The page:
i wait each year for the warmth of soup bowls by Hamnah Kahn

i wait each year for the warmth of soup bowls such is a morning that the cold glass of water beside me feels too far to reach out to.  the birds flutter their blue and black feathered wings  on the windows, an old song i wake up to.  i want to unearth a simple morning, … Read morei wait each year for the warmth of soup bowls by Hamnah Kahn

(Issue 1) Music Feature: Andreanna

Interviewed and Photographed by Joana Meurkens Andreanna is a biracial musician born and bred in Boston, Massachusetts. She has a certain air about her, when she walks into a room everybody holds their breath. She emanates pure beauty and strength. After spending a humid afternoon running around Tompkins Square Park taking photos, we sat down … Read more(Issue 1) Music Feature: Andreanna

I found the best Kiswahili teacher during lockdown – my mother by Yasmin Hackett

The feeling of shame that comes with the territory of being a monolingual second-generation immigrant is probably a familiar one to those with parents who, by comparison, can flit between three different languages in just one conversation. It’s one I’ve found increasingly tricky to navigate as I’ve grown older, and, as someone who also happens … Read moreI found the best Kiswahili teacher during lockdown – my mother by Yasmin Hackett

Driving Vehemently Against Urbanism by Rida Akhtar Ghumman

Today I sit in my room and wonder why, how, the world depleted itself into a medical chaos. I walk between the walls of a house only. Every day I wake-up and I want a new life. Daddy Dear took us to road trips every year, especially in summers. We packed fruits, utensils and water … Read moreDriving Vehemently Against Urbanism by Rida Akhtar Ghumman

I Need More Black Girl Friends by Elise Reaves

Havan is a young biracial girl navigating race. She speaks in long poetic monologues as she reflects on her inner world. On stage, she is surrounded by white sock puppets that represent White people and structures in her life. They speak quickly and calculated.  Havan  I was born in the South but that day happened … Read moreI Need More Black Girl Friends by Elise Reaves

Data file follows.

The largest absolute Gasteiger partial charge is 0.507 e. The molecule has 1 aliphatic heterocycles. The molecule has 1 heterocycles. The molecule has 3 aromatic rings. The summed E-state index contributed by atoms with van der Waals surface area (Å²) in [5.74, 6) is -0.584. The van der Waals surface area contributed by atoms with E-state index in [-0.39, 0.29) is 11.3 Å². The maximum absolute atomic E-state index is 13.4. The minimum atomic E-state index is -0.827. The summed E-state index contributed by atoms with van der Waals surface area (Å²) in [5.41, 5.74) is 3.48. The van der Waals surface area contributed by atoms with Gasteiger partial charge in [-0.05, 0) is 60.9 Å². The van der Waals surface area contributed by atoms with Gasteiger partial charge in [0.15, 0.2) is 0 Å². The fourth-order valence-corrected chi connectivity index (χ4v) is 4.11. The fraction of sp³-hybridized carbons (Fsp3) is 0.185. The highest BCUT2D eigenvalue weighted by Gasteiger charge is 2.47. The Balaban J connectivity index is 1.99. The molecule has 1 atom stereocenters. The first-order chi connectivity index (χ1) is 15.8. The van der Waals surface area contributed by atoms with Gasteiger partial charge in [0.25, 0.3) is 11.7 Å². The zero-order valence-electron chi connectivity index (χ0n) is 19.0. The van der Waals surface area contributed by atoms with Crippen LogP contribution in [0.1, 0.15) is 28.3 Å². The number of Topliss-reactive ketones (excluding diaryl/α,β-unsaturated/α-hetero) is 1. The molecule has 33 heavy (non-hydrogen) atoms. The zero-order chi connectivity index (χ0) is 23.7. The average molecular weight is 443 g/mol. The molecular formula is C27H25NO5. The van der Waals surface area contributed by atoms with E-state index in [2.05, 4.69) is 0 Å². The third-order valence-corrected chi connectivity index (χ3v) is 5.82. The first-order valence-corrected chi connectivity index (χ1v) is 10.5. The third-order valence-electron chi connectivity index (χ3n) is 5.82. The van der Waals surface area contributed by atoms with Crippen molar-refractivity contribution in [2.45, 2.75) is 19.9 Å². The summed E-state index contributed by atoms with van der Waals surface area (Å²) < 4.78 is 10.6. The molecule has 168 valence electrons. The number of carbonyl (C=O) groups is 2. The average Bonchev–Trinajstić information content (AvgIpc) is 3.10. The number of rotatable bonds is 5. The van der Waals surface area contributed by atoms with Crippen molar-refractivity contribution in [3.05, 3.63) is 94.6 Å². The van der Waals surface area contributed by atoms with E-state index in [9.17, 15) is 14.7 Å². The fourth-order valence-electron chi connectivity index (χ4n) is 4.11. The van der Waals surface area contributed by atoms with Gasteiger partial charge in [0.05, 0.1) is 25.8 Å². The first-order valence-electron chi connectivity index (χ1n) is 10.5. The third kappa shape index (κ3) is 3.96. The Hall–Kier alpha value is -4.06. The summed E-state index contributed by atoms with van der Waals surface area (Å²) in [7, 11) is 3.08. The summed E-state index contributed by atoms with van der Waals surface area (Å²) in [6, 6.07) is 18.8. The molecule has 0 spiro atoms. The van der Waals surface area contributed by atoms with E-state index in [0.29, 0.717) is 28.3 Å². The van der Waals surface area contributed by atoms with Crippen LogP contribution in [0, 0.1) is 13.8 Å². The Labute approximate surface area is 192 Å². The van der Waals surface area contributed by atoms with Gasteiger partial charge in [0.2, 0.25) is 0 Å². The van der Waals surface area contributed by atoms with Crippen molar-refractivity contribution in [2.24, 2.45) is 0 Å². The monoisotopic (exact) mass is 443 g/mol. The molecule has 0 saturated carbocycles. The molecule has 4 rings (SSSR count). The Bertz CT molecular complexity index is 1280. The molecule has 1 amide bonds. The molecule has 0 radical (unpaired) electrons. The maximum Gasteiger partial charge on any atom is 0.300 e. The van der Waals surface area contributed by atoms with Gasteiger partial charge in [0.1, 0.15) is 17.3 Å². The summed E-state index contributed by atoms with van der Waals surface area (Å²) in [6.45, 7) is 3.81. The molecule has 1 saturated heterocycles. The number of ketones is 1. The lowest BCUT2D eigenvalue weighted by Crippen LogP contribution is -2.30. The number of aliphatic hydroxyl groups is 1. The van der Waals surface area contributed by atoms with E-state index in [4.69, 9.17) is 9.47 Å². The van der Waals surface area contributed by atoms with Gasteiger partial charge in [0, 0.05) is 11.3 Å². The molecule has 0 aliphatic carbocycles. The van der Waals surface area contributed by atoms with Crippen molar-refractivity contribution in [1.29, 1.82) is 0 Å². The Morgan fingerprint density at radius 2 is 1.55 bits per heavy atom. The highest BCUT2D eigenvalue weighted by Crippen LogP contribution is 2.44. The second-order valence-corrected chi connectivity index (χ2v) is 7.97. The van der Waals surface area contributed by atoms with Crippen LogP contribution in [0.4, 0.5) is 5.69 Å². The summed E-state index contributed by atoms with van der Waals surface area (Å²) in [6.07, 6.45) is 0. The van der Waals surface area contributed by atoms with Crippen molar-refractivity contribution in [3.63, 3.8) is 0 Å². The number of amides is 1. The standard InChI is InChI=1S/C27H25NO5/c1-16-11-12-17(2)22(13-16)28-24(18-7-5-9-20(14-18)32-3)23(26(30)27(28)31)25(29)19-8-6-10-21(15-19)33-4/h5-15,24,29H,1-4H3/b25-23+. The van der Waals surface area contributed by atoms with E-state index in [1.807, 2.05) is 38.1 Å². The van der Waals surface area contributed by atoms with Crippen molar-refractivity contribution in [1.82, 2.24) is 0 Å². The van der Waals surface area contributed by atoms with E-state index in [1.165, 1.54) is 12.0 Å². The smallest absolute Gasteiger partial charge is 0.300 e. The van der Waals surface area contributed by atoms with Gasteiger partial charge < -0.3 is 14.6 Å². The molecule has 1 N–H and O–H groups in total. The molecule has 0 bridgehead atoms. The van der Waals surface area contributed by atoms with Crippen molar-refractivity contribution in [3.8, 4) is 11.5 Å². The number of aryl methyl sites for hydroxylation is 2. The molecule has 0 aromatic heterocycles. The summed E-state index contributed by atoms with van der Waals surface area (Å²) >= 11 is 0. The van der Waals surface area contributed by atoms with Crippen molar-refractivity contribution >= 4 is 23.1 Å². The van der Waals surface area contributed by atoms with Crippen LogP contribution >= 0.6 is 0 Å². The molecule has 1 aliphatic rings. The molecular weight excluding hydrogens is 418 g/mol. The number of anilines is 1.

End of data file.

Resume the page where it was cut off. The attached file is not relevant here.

Latinx and Queer Representation in Hulu’s Love, Victor by E.M Rivera

Love, Victor is Hulu’s spin-off of the successful film Love, Simon and follows a similar narrative; a high-school-aged boy and his coming out journey. The major difference between the show and it’s predecessor is the main character of Love, Victor is Latinx. This is particularly exciting as there are many nuances to Latinx culture, one … Read moreLatinx and Queer Representation in Hulu’s Love, Victor by E.M Rivera

Yenny, the Bodega Gringo, and the Necessity of a Warm-Ass Coat by Zoe Morales Ervolino

Yenny met him at the bodega on the corner of 190th street and Grand Avenue. He was the only other person in the place besides the cashier—who was distracted by the Yankees game playing on a small TV in the front of the shop—and she could tell immediately that he wasn’t from the Bronx. He … Read moreYenny, the Bodega Gringo, and the Necessity of a Warm-Ass Coat by Zoe Morales Ervolino

mariconcito I by Jose Useche

I.  “This is a real kiss.”   He planted his hands firmly on my shoulders, and pressed against me. Instantly, he was so much bigger than me. His lips engulfed mine, his hands lion paws atop my sinewy shoulders. He grew inches, then feet, then yards over me. His mouth was cool from the Blistex I … Read moremariconcito I by Jose Useche

16 Light Years Apart by Anna Hovland

According to a Korean folktale, a long time ago in a heavenly kingdom, there lived a talented weaver, the daughter of the heavenly king. One day, the weaver gazed out of the window while weaving and happened to see a handsome herder (hereafter known as “the herdboy”) across the Milky Way — and soon enough, … Read more16 Light Years Apart by Anna Hovland

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